And during the COVID emergency, which ran roughly parallel with this period, Idahoans and Idaho governments received nearly $23 billion (data from Federal Funds Information for States) in transfer payments from the federal government. It takes little talent to balance budgets and cut taxes when billions of dollars of federal funds flood the state. Borrowing from our grandkids to grow the government and cut taxes while, admittedly, putting some money into needed infrastructure projects is not something to brag about.
There are a couple of things that need to be highlighted about the recent session and the 2024 budget.
This was the first budget year impacted by the 2022 special session bill H1. This bill directed $330 million from General Funds to a dedicated public school income fund. In addition to blunting a ballot initiative, the governor sought to use this bill to give cover to a massive increase in public school spending. By shifting the money, the governor could both tout his increase to public schools in press releases but claim that his overall General Fund increase was only 5%.
A nod must be given to the Joint Finance and Appropriations Committee (JFAC) Co-Chairs, Sen. Grow and Rep. Horman, for not going along with this charade. They insisted that the expenditure be properly reflected as an increase in General Funds, which resulted in an overall appropriation increase of 12%. And this increase does not include over $700 million transferred directly from revenues to cover the cost of many projects not included as General Fund spending.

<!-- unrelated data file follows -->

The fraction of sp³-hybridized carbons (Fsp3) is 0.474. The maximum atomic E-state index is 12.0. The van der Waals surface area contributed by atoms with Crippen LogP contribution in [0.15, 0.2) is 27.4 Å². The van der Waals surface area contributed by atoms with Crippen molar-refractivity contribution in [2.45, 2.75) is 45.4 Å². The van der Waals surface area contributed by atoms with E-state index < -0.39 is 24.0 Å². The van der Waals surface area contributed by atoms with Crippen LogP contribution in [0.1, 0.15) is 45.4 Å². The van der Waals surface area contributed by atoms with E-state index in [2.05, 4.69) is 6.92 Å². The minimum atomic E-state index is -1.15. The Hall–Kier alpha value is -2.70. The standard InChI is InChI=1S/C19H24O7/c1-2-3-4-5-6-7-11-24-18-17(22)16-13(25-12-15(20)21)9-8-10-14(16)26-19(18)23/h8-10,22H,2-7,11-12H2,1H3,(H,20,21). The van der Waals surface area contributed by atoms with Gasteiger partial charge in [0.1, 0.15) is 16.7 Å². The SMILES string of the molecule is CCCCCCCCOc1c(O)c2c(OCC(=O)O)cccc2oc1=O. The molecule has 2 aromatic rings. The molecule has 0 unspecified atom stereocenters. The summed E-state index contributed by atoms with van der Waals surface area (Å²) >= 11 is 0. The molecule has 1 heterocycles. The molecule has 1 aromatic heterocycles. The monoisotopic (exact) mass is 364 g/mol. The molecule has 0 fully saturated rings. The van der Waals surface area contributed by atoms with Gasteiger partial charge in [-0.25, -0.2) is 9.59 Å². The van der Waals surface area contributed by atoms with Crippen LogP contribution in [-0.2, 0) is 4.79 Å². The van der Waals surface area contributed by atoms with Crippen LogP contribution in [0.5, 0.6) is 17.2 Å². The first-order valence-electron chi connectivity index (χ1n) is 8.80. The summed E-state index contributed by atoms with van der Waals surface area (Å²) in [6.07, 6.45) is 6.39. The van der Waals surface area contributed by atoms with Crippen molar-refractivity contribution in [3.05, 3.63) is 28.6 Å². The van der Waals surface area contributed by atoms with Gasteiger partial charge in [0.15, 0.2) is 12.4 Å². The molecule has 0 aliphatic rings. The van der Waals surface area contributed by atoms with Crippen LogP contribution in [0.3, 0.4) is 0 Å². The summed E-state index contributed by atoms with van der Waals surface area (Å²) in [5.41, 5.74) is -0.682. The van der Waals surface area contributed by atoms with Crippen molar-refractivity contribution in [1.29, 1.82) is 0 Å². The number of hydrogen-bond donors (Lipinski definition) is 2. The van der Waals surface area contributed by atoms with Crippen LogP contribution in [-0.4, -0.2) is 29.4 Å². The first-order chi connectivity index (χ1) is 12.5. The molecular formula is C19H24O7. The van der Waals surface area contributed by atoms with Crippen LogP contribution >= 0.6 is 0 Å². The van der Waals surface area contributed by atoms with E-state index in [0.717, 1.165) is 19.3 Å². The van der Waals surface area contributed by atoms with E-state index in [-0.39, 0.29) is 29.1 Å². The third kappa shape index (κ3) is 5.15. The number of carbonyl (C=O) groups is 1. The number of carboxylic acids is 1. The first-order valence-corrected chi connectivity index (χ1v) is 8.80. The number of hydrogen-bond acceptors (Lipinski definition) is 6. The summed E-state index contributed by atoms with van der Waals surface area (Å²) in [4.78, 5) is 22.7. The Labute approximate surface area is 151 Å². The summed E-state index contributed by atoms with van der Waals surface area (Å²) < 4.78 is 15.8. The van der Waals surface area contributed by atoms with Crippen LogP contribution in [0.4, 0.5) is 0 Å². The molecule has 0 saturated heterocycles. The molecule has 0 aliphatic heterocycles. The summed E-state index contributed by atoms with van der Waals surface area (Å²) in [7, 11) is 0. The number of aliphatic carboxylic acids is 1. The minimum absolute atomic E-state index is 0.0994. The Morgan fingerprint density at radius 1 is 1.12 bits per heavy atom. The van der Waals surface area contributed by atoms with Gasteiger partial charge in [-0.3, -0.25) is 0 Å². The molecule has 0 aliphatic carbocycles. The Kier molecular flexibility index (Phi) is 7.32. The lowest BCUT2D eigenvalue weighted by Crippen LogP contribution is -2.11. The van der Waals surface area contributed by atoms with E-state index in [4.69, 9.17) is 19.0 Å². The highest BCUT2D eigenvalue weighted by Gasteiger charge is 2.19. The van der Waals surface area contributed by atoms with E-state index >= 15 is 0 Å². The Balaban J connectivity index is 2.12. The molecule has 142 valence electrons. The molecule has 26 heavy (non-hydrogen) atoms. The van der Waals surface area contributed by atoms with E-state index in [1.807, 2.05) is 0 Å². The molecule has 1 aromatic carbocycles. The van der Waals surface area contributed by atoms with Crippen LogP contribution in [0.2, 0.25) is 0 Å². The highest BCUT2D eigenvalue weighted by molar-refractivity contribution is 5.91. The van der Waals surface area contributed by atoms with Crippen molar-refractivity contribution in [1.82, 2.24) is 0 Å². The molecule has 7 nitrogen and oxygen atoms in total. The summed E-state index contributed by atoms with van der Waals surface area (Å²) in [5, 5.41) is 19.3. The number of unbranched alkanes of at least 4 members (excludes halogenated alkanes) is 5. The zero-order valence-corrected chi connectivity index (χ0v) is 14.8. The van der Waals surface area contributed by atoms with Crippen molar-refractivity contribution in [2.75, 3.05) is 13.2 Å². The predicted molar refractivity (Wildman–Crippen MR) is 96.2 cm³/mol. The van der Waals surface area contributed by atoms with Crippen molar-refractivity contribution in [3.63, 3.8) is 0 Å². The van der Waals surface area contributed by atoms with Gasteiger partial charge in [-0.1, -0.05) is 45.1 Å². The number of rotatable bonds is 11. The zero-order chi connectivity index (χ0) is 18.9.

And then there was the Medicaid budget fight. In an unprecedented action, two freshman legislators and members of the JFAC, Rep. Tanner and Sen. Herndon refused to accept the conventional narrative that Medicaid spending must always increase and all that legislators should do is wring their hands about it. With the end of the COVID “public health emergency,” federal law requires the redetermination of the eligibility of those added without appropriate qualifications to the Medicaid program.
This was a big deal because nearly one-third of the entire population on Medicaid is of questionable eligibility. But the Medicaid division’s forecast for FY24 didn’t reflect removing any significant number of ineligible people, even able-bodied adults. Rep. Tanner used his floor debate to highlight the glaring oversights in the Medicaid budget bill, H334, and it died on the House floor. The replacement bill, H369, cut $152 million from the budget to reflect removing only about 10% of those ineligible. And during his floor debate, Sen. Herndon cataloged such a long list of problems and overspending that even the bill’s floor sponsor was forced to concede that the budget is not sustainable.
This fight demonstrated that the conventional wisdom on big programmatic spending is not on solid ground, and fiscal conservatives must continue to assert themselves with a view to regaining fiscal sanity in Idaho.
Let’s hope that the Medicaid budget fight rolls into more scrutiny of other budgets in the coming years because the governor has adopted the Democratic party narrative that growing big government is simply making investments. And only the Legislature is in the position to counter this narrative before the whole budget picture becomes unsustainable.